I am so impressed by Father Ray Blake’s reflections on celebrating Holy Mass ad orientem that instead of sending my readers over to his excellent blog I decided to post what he wrote here. The titles and italics are my own.
The Image of the Crucified
The great beauty of celebrating ad orientem is that it is the image of the Crucified that dominates the celebration not the face of the priest, the Pope talks about that in Spirit of the Liturgy. For the priest then the Mass becomes an action through Christ.
The Priest, A Revealer of the Divine
What becomes clear in celebrating Mass “with” the people is that the priest is doing something for them but what I have realised doing it with a growing congregation (normally it has been a side altar in an Italian Church, perhaps with a server, is that the Mass is an Epiphany, in the sense that apart from the elevations ( a late addition to combat heresy), the first time the people see the host is at the Ecce Agnus Dei (Behold the Lamb of God). I can understand that doing it everyday gave a very different theology of priesthood, the priest becomes the “revealer” of the divine. Someone who is called to show forth Christ not just at the Liturgy but in his life.
John, the Friend of the Bridegroom
There is a parallel with John the Baptist who in the Old Rite had a much more prominent part in the Eucharist, as he does in the Eastern Rites. On the iconostasis, in the Deesis, he was always a complimentary figure to Our Lady. Now that is an interesting subject for a doctoral thesis, “John the Baptist Model of Priesthood”, Dr Uwe Michael Lang suggests that the image of Our Lady and the image of the Baptist might have designated the women’s and men’s aisles of a Church, which gives an interesting spin on the model of the relationship of men and women in the pre-modern Church.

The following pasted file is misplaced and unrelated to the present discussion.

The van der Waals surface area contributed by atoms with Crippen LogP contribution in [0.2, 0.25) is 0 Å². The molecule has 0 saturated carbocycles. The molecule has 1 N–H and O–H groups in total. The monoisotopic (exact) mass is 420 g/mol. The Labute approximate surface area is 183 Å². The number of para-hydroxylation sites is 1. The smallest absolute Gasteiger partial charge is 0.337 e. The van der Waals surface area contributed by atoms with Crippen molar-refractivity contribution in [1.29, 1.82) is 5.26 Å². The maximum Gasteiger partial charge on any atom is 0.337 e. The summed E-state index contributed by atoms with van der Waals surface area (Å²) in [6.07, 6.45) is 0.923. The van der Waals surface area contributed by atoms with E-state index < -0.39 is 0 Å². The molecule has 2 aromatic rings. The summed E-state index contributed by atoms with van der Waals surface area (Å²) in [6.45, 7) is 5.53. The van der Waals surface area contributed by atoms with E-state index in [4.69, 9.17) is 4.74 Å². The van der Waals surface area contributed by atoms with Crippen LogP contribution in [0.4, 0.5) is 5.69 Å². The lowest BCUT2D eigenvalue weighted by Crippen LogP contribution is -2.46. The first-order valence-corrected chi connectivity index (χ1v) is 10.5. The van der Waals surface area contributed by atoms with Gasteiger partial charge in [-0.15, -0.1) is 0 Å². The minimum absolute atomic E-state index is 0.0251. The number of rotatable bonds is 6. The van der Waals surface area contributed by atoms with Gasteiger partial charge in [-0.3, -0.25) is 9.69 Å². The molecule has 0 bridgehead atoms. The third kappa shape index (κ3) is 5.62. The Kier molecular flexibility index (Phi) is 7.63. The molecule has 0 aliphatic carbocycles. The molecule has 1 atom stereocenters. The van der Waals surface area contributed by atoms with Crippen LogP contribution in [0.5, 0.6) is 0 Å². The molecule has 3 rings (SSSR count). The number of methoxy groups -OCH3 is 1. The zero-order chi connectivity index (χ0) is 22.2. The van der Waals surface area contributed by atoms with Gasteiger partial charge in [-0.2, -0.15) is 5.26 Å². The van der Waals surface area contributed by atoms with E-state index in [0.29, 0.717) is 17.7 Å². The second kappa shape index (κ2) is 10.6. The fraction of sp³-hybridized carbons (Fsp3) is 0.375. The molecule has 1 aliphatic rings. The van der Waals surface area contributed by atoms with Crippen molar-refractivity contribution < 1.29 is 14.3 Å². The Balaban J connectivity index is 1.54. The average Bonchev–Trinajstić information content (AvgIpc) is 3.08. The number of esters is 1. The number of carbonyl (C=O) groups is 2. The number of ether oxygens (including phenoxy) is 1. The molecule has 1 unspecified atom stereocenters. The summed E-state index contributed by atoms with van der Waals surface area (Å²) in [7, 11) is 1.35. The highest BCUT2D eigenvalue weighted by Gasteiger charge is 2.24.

Preaching By Not Preaching
On Candlemas, I actually didn’t preach, it was my Friday penance. I normally preach briefly at every Mass I celebrate. Someone said that it made an incredible difference, in that the liturgy itself spoke. Again I think facing the people makes one think in terms of being a teacher, not a bad thing, but it is not the primary role of the priest, or rather it is but as St Francis says, “Preach the Gospel everywhere and if you must use words”.
Too Many Words
Maybe we use too many words, and meaning is lost in the words. Celebrating ad orientem means that one is less of a director, co-ordinator or animator of the liturgy more of a servant of it. Again that Baptist idea comes through, “he must increase I must decrease”. I think if the Holy Father encourages the ad orientem option in his response to the 2005 Synod on the Liturgy, we will have a richer theology of priestly spirituality. That document should come out soon, it is presumably held up by the expected Motu Proprio. Well actually the Missal says quite clearly on several occasions “the priest TURNS to the people” so maybe it is merely just an option. I think every priest should know celebrate facing east at least occasionally just for the sake of this richness.
As a footnote the General Instruction of the Roman Missal says “It is desirable that the altar should be detached from wall, so that Mass maybe celebrate facing the people, which is always desirable.” The Congregation for Divine Worship clarifying this rubric said that “which is always desirable” applied to the detachment from the wall not celebrating Mass facing the people. Interesting!